Too little, too late: Why the media goes missing when Republicans go on the offensive

The media's belated coverage of the GOP's anti-democracy attacks will never catch up

By Chauncey DeVega

Senior Writer

Published March 7, 2023 5:46AM (EST)

Donald Trump | Drag queen "Pickle" reads from a book during the Drag Queen Story Hour program at the West Valley Regional Branch Library | Display of banned books or censored books at Books Inc independent bookstore in Alameda, California (Photo illustration by Salon/Getty Images)
Donald Trump | Drag queen "Pickle" reads from a book during the Drag Queen Story Hour program at the West Valley Regional Branch Library | Display of banned books or censored books at Books Inc independent bookstore in Alameda, California (Photo illustration by Salon/Getty Images)

The rise of Trumpism and American neofascism was decades in the making. Contrary to what the hope peddlers, wish casters and professional centrists in the political media would like to believe, the roots of this democracy (and larger cultural crisis) are very deep and the poison they have unleashed is not going away any time soon.

From the beginning of Obama's presidency, with the apparent White backlash to the country's first Black president, to when Trump announced that he would seek to capture the White House in 2016, loud warnings and alarms have been sounding about how neofascism and naked white supremacy are a clear, present and growing danger in this country. The mainstream news media, political class and other elites, however, responded with laughter and shrugs because they lied to themselves, whispering fables into each other's and their own ears, that what Donald Trump and his movement represented could never win power here in America. Of course, they were wrong.

Now Trump is running for president again on a platform of retribution and revenge. Throughout the Age of Trump, the mainstream news media, except for on a few very noteworthy occasions, continued with a perpetual cycle of "shock" and "surprise" and "dismay" at the right's perfidy and attacks on democracy. As I and a few others with a public platform and voice have consistently warned, the political elites and gatekeepers of the approved public discourse cannot and will not admit the true nature of an epistemic crisis because to do so would challenge the legitimacy of their own authority and implicate them in the crisis itself.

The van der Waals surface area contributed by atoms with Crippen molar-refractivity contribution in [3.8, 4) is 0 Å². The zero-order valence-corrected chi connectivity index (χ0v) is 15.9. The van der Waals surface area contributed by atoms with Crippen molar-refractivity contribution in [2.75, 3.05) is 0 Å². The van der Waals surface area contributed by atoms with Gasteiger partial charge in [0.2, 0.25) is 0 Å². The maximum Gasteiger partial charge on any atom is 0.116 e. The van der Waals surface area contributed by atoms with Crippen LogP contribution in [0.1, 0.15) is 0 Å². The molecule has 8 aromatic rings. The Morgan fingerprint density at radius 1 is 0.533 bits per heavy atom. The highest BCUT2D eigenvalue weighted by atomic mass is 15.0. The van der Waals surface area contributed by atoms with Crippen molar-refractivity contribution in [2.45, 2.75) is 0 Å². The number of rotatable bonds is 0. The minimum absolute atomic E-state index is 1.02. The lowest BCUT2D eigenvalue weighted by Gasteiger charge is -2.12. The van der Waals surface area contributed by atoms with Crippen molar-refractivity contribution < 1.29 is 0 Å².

Now seven years later, Trump continues to stalk the nation while Ron DeSantis and the other Republican fascists are perfecting and expanding their campaign to kill the country's multiracial pluralistic democracy and turn it into a version of Viktor Orban's Hungary or Vladimir Putin's Russia, what in effect will be an American Apartheid Christofascist plutocracy for the twenty-first century.

While the folksy saying suggests that it is "better to be late than never," such words do not perfectly apply to a struggle against fascism and other anti-democracy forces. In these last seven years, America's political elites and other mainstream voices have lost a great amount of time in the struggle to defend the country's democracy and may not be able to recover.

To wit. The New York Times, which is one of the country's leading journals of public record and elite opinion, featured the following two op-eds last weekend.

In his opinion essay "Take Threats of 'National Divorce' Seriously", David French wrote:

About two weeks ago, Representative Marjorie Taylor Greene of Georgia kicked off a conversation about a "national divorce," and it hasn't really stopped. Greene says she doesn't mean a true national division, but rather an extreme form of federalism, in which red and blue states essentially lived under completely different economic and constitutional structures while maintaining a nominal national union.

The very idea is absurd. It's incompatible with the Constitution. It's dangerous. It's unworkable. It would destroy the economy, dislocate millions of Americans and destabilize the globe. Even in the absence of a civil war — it's beyond unlikely that vast American armies would clash the way they did from 1861 to 1865 — national separation would almost certainly be a violent mess. There is only one way to describe an actual American divorce: an unmitigated disaster, for America and the world.

It could also happen. It's not likely, but it's possible, and we should take that possibility seriously….

And where are we now? Has the fever passed? Not by a long shot. America is in the grips of a simply staggering amount of partisan animosity. As I wrote in my newsletter last week, overwhelming majorities of Republicans and Democrats believe that their opponents are "hateful," "racist," "brainwashed" and "arrogant." Half of the respondents to a 2022 University of California Davis survey agreed that "in the next several years, there will be civil war in the United States," and roughly 20 percent agreed that political violence was "at least sometimes justifiable." A recent Rasmussen Reports poll found that 34 percent of likely voters (including a plurality of Republicans) think red and blue states need a national divorce.

In their essay "Florida Is Trying to Take Away the American Right to Speak Freely", the Times' Editorial Board warned that:

A homeowner gets angry at a county commission over a zoning dispute and writes a Facebook post accusing a local buildings official of being in the pocket of developers.